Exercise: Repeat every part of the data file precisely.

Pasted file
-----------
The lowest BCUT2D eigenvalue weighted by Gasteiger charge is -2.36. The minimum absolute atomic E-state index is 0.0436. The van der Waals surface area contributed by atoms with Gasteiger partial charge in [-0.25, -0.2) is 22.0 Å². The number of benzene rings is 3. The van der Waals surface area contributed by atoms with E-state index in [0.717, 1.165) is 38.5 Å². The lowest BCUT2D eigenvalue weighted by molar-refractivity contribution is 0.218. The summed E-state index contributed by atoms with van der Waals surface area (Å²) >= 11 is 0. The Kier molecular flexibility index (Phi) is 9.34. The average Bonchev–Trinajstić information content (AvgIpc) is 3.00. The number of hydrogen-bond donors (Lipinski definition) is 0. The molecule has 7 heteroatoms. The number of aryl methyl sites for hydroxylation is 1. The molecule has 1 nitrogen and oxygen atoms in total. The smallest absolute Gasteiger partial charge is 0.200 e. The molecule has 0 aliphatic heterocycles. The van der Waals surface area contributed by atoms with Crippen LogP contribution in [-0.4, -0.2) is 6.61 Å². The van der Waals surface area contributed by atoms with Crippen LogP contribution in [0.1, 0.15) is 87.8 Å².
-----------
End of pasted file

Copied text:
The lowest BCUT2D eigenvalue weighted by Gasteiger charge is -2.36. The minimum absolute atomic E-state index is 0.0436. The van der Waals surface area contributed by atoms with Gasteiger partial charge in [-0.25, -0.2) is 22.0 Å². The number of benzene rings is 3. The van der Waals surface area contributed by atoms with E-state index in [0.717, 1.165) is 38.5 Å². The lowest BCUT2D eigenvalue weighted by molar-refractivity contribution is 0.218. The summed E-state index contributed by atoms with van der Waals surface area (Å²) >= 11 is 0. The Kier molecular flexibility index (Phi) is 9.34. The average Bonchev–Trinajstić information content (AvgIpc) is 3.00. The number of hydrogen-bond donors (Lipinski definition) is 0. The molecule has 7 heteroatoms. The number of aryl methyl sites for hydroxylation is 1. The molecule has 1 nitrogen and oxygen atoms in total. The smallest absolute Gasteiger partial charge is 0.200 e. The molecule has 0 aliphatic heterocycles. The van der Waals surface area contributed by atoms with Crippen LogP contribution in [-0.4, -0.2) is 6.61 Å². The van der Waals surface area contributed by atoms with Crippen LogP contribution in [0.1, 0.15) is 87.8 Å².